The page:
1. cherrya

    cherrya Active Member

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    What's a good way to get to know your character?

    Discussion in 'Character Development' started by cherrya, Apr 11, 2017.

    Hi! I'm writing and I'm just coming to the realization that I don't know anything about this guy at all! I've written him a backstory, something, for example, that explains why he's in a constant quest of making every moment memorable, but that's just surface stuff, it feels...

    All I know when I write is that he's charismatic, he's a leader, he's funny, he's a bit arrogant... But when I write it all seems like different parts of different people, not one single person, and he just comes out bland and empty. Boring.

    So I was wondering if anyone had any tricks or advices to get to know a character?

    I feel it's easier when they have some sort of dark past, but this one isn't supposed to have one. Unlike another character in the story, he's meant to have had a pretty easy childhood...

    English isn't my first language, please don't hate me!
     
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  2. Apollypopping

    Apollypopping Member

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    I usually take a week or two to focus solely on one character, fleshing out traits, background, habits and relationships.

    It's hard not to go down the road of tortured past.

    I also take mannerisms and traits from myself and those around me.
     
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  3. Infel

    Infel Contributor Contributor

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    I find a really good way to get to know your characters is to write a little scene where they're trapped in a room with someone they hate! Or at least another one of your characters that you really like to write. For me, dialogue is pretty much king. It helps me understand my dudes more than anything else.
     
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  4. cherrya

    cherrya Active Member

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    I like that! I actually think it might help.

    Although I do have some major troubles on the dialogue department essentially because I don't know him very well, I think it might help if to try it with someone he hates.
     
  5. Stormburn

    Stormburn Contributor Contributor

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    I was going to say the very same thing. I write a lot of extra scenes and dialogue or, like the above poster suggested, just create scenarios.
    Also, I write 'organically'. I have my a's, b's and c's plotted, but, I let my characters guide me on how they get there. My story draft tend to provide the flesh and heart to the bones of my plot outline. Then, I'm ready for the first draft.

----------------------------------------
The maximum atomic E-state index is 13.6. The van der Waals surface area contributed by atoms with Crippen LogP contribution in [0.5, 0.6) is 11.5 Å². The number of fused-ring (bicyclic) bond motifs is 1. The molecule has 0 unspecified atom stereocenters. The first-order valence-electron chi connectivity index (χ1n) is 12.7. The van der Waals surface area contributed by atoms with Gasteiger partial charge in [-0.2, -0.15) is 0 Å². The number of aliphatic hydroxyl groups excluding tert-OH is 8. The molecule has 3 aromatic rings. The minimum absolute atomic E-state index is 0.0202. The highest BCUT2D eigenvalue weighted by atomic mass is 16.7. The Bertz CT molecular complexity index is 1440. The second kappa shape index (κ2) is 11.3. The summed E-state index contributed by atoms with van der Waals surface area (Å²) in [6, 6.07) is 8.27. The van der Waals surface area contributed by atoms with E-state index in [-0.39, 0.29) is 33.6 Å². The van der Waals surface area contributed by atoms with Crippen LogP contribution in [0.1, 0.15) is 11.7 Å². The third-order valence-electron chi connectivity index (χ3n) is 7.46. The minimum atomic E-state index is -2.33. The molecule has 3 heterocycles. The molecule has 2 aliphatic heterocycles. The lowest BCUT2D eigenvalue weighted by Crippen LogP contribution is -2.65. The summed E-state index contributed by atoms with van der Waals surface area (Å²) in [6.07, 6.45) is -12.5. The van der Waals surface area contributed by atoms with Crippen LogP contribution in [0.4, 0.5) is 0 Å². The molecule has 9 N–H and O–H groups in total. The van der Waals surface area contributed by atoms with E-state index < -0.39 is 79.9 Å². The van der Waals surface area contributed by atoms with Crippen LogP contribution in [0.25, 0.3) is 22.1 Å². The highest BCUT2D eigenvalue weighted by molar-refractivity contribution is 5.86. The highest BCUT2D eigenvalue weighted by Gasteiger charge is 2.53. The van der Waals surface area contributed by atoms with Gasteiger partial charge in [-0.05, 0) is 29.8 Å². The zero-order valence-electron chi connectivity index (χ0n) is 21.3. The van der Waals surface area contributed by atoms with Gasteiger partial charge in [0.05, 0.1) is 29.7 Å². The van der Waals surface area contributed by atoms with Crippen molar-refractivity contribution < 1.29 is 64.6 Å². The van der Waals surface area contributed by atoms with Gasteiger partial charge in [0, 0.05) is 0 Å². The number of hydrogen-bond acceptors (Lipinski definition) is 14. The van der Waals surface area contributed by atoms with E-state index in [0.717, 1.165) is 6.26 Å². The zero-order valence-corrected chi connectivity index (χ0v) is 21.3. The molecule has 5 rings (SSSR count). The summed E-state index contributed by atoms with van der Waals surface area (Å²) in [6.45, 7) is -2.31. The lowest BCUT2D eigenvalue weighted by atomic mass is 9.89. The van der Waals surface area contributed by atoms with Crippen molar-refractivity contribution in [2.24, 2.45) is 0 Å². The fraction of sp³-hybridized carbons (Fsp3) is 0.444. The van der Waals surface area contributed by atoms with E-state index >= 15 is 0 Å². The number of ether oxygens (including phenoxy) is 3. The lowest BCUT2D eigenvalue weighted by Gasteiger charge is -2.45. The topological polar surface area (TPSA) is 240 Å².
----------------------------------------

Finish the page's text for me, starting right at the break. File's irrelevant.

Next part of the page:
Godspeed!
     
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  6. Joe King

    Joe King Member

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    That's a really good idea!

    I feel like you've got the base of the character right in saying that he's charismatic, funny, a little arrogant etc I'm sure you'll find a way to have it all mesh. It may seem like it's small parts of different people but remember a lot of people share a lot of the same characteristics, I don't think it would come across as bland.
     
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  7. ChaseTheSun

    ChaseTheSun Senior Member

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    You could try asking the character questions, like in an interview.

    Sit down with him in a quiet room, just the two of you, with a pencil in hand and ask him questions that range from funny/insignificant to probing/challenging and everywhere in between.

    Sit quietly in that space and let him answer the questions with his own voice. Don't try to force something. If he declines to answer a question, leave it blank and move on. Sometimes the silence is telling. Let him become real to you during this time and really give him the time and space to ponder your questions and give his answers. You might be surprised by his honesty, or you might sense he is hiding something. Go with the flow. Record his words without embellishment, but take note of how they make you feel inside. Does he give an answer that waves a red flag for you and makes you think, 'Hmm. That was evasive. There is something there he doesn't want me to know about,' make a mental note of that. You may even have a lightbulb moment where you have a God-like insight into the truth behind the evasive answer.

    When I sat with my two MCs and interviewed them individually in this way, we laughed together, attained revelations together and at one point one character said something so unexpectedly tragic that I was almost moved to tears.

    Be real with your characters and they will be real with you. Recognise that they are not yours to control; they are yours to coax, coach and reveal to the world.

    Best wishes!!

    P.S. If you are interested in this technique, you can check out the interview I constructed for my own characters. You are welcome to use this interview template, or you could make up your own to suit your unique novel's needs. :)